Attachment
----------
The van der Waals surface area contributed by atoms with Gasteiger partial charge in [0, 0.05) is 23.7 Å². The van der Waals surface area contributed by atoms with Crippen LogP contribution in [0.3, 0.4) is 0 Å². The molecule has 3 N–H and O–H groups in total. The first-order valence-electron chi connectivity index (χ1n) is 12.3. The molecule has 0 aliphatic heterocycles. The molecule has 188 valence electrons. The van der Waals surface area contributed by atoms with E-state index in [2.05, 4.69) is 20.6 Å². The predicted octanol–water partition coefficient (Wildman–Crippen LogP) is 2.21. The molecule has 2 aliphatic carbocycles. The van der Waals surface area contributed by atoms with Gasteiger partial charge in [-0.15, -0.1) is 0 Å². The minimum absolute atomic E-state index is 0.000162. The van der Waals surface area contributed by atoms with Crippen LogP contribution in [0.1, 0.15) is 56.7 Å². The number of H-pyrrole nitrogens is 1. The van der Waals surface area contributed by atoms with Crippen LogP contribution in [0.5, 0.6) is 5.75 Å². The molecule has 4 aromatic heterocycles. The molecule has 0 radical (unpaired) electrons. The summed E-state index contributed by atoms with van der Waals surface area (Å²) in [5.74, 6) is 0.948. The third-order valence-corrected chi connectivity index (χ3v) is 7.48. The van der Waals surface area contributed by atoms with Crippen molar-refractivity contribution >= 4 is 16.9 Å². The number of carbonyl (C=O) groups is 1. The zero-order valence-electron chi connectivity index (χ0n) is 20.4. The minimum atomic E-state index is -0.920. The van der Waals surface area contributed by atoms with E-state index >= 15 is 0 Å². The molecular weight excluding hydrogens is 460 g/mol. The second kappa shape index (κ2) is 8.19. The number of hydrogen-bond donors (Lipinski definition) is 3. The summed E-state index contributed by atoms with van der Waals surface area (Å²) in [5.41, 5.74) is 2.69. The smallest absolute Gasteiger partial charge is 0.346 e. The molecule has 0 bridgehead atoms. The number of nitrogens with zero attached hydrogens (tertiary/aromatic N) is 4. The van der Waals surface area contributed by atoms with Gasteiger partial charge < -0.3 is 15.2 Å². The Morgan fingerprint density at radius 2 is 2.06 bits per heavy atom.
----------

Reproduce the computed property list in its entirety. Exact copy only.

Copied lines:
The van der Waals surface area contributed by atoms with Gasteiger partial charge in [0, 0.05) is 23.7 Å². The van der Waals surface area contributed by atoms with Crippen LogP contribution in [0.3, 0.4) is 0 Å². The molecule has 3 N–H and O–H groups in total. The first-order valence-electron chi connectivity index (χ1n) is 12.3. The molecule has 0 aliphatic heterocycles. The molecule has 188 valence electrons. The van der Waals surface area contributed by atoms with E-state index in [2.05, 4.69) is 20.6 Å². The predicted octanol–water partition coefficient (Wildman–Crippen LogP) is 2.21. The molecule has 2 aliphatic carbocycles. The van der Waals surface area contributed by atoms with Gasteiger partial charge in [-0.15, -0.1) is 0 Å². The minimum absolute atomic E-state index is 0.000162. The van der Waals surface area contributed by atoms with Crippen LogP contribution in [0.1, 0.15) is 56.7 Å². The number of H-pyrrole nitrogens is 1. The van der Waals surface area contributed by atoms with Crippen LogP contribution in [0.5, 0.6) is 5.75 Å². The molecule has 4 aromatic heterocycles. The molecule has 0 radical (unpaired) electrons. The summed E-state index contributed by atoms with van der Waals surface area (Å²) in [5.74, 6) is 0.948. The third-order valence-corrected chi connectivity index (χ3v) is 7.48. The van der Waals surface area contributed by atoms with Crippen molar-refractivity contribution >= 4 is 16.9 Å². The number of carbonyl (C=O) groups is 1. The zero-order valence-electron chi connectivity index (χ0n) is 20.4. The minimum atomic E-state index is -0.920. The van der Waals surface area contributed by atoms with E-state index >= 15 is 0 Å². The molecular weight excluding hydrogens is 460 g/mol. The second kappa shape index (κ2) is 8.19. The number of hydrogen-bond donors (Lipinski definition) is 3. The summed E-state index contributed by atoms with van der Waals surface area (Å²) in [5.41, 5.74) is 2.69. The smallest absolute Gasteiger partial charge is 0.346 e. The molecule has 0 bridgehead atoms. The number of nitrogens with zero attached hydrogens (tertiary/aromatic N) is 4. The van der Waals surface area contributed by atoms with Gasteiger partial charge < -0.3 is 15.2 Å². The Morgan fingerprint density at radius 2 is 2.06 bits per heavy atom.